Saudi Environment Ministry celebrates Arab Agriculture Day

Smart agriculture depends on good agricultural systems that are capable of increasing productivity and enhancing quality without weakening natural resources. (SPA)
Updated 26 September 2018
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Saudi Environment Ministry celebrates Arab Agriculture Day

  • The ministry drew up the Kingdom’s policy for organic agriculture, which was approved by the Council of Ministers

JEDDAH: Ways of employing smart agriculture techniques to increase efficiency and productivity and achieve food security will be the focus of a celebration organized by the Ministry of Environment, Water and Agriculture on Arab Agriculture Day on Thursday Sept. 27.
The event in Riyadh is being held in parallel with the official celebration held at the headquarters of the Arab Organization for Agricultural Development in Khartoum, Sudan.
“Smart Agriculture: A Better Future for Arab Agriculture” will be hosted by the Undersecretary of the Environment Ministry Ahmed Al-Ayedah, in the presence of the directors of all branches of the ministry in the different regions and the representatives of agriculture faculties in the universities as well as the board of directors of the cooperative societies, as well as specialists involved in smart agriculture.
The ceremony, which will be held in the main hall of the National Center for Agricultural and Livestock Research in Riyadh, will honor a number of prominent farmers in the field of smart agriculture, and encourage investors to come forward.
Al-Ayedah said that smart agriculture contributes to the provision of safe and pollution-free food, limiting the use of chemical fertilizers and pesticides that are harmful to the health and environment. It also helps to overcome the impact of climate change.
He added that smart agriculture depends on good agricultural systems that are capable of increasing productivity and enhancing quality without weakening natural resources.
Ayedah added that the ministry has taken a lead in developing smart farming technology through establishing the organic agriculture development project and the Saudi Society for Organic Agriculture and the Organic Agriculture Research Center.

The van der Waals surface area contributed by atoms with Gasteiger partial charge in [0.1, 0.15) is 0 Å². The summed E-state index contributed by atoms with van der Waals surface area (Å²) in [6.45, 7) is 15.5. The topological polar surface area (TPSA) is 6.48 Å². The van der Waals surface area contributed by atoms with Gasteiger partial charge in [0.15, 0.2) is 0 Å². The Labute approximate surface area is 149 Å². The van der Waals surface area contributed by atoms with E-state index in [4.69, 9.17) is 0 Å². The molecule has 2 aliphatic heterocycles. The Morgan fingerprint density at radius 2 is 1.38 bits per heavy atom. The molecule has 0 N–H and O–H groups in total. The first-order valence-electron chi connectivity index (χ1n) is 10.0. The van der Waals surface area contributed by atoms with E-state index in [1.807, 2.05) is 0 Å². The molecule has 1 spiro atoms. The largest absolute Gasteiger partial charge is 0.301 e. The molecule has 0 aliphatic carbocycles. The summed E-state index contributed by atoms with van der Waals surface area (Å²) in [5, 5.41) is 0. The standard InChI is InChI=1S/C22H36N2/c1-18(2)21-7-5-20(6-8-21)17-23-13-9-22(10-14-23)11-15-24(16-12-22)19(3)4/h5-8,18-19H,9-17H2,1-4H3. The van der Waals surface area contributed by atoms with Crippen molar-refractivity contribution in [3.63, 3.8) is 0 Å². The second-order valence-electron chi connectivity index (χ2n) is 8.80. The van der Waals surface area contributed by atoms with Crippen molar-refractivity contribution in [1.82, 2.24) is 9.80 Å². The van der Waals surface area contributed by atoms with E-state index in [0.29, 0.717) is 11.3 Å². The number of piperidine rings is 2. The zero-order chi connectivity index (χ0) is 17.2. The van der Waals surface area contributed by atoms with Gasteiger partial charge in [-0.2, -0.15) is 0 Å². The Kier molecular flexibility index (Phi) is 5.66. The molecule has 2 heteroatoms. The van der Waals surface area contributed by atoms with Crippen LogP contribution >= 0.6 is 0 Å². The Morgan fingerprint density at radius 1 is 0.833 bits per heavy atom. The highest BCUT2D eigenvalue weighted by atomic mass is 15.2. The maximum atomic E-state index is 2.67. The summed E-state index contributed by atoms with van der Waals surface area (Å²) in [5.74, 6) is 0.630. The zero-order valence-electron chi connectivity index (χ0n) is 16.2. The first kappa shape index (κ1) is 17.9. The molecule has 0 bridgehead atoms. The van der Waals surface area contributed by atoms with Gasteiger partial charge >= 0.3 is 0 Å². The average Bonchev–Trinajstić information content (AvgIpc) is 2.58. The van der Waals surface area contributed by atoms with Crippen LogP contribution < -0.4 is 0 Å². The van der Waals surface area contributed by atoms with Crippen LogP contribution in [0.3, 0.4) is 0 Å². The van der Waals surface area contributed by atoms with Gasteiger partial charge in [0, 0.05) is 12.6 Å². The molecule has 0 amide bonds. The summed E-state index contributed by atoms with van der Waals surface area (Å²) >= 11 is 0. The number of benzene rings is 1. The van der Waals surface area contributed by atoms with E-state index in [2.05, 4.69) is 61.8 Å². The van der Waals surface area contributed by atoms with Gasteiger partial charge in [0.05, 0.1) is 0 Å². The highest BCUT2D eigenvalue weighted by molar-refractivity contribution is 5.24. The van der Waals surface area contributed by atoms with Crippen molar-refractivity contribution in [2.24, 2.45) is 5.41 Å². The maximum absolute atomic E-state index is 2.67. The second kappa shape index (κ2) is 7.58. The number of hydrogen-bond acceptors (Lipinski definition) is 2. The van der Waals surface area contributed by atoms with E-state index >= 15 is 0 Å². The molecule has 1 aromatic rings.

The ministry drew up the Kingdom’s policy for organic agriculture, which was approved by the Council of Ministers. This strategy has been a great resource for farmers providing advice for those wanting to switch to organic methods. It has allocated $200 million (SR750 million) for this initiative.


History of Al-Zareeb Castle in Tabuk celebrated in new study

Al-Zareeb Castle in Al-Wajih governorate in Tabuk was also used as a resting place for pilgrims traveling to Makkah. (SPA)
Updated 2 min 29 sec ago
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History of Al-Zareeb Castle in Tabuk celebrated in new study

  • The castle also includes a prayer area (musalla) and residential units surrounded by water wells
  • The city is full of historical monuments and is mentioned in the books of Arab travelers

JEDDAH: The King Abdul Aziz Foundation for Research and Archives (DARAH) has published a history of Al-Zareeb Castle in Al-Wajh governorate in Tabuk, to mark the visit of King Salman bin Abdul Aziz to the region. Located 10 km east of Al-Wajh, surrounded by mountains, the castle was built in 1617 to protect pilgrims and their goods on their way to and from their Hajj journey. It was also used as a resting place for pilgrims traveling to Makkah.
It is well supplied by groundwater and is located 7.5 km from the international coastal route linking Al-Wajh and other coastal areas, such as Yanbuh, Umlaj and Duba.
The castle was built during the era of Sultan Ahmed I of the Ottoman Empire on the route of the Egyptian Hajj, that is to say the pilgrims coming from Egypt and North Africa. It was bombed during the Great Arab Revolt in 1916 and was recently renovated. Castles such as this were built in the form of the mini-city model.
The report said the rectangular castle has a set of towers surrounding the courtyards. The castle also includes a prayer area (musalla) and residential units surrounded by water wells. It is considered one of the most important remaining archaeological sites in the Tabuk region. The castle was built in stone, with an entrance on the eastern side and two ponds for water storage. Al-Zareeb castle marks the importance of castles at that time, aiding pilgrims as they traveled to the holy lands by horse and donkey. Pilgrims needed a place with water to rest and these castles allowed them to store their luggage safely.

Renovation
In the renovation work, the same types of stone and materials were used to preserve the original appearance of the castle’s exterior.
A cemetery is located to the east of the castle on a hillside. It is believed to contain the tombs of the soldiers who fought to protect the pilgrims’ route.
Al-Wajh city lies on the eastern coast of the Red Sea and is considered an important historical port, given its major role in the stimulation of trade before and after Islam.
The city is full of historical monuments and is mentioned in the books of Arab travelers, historians and even explorers such as Sir Richard Burton.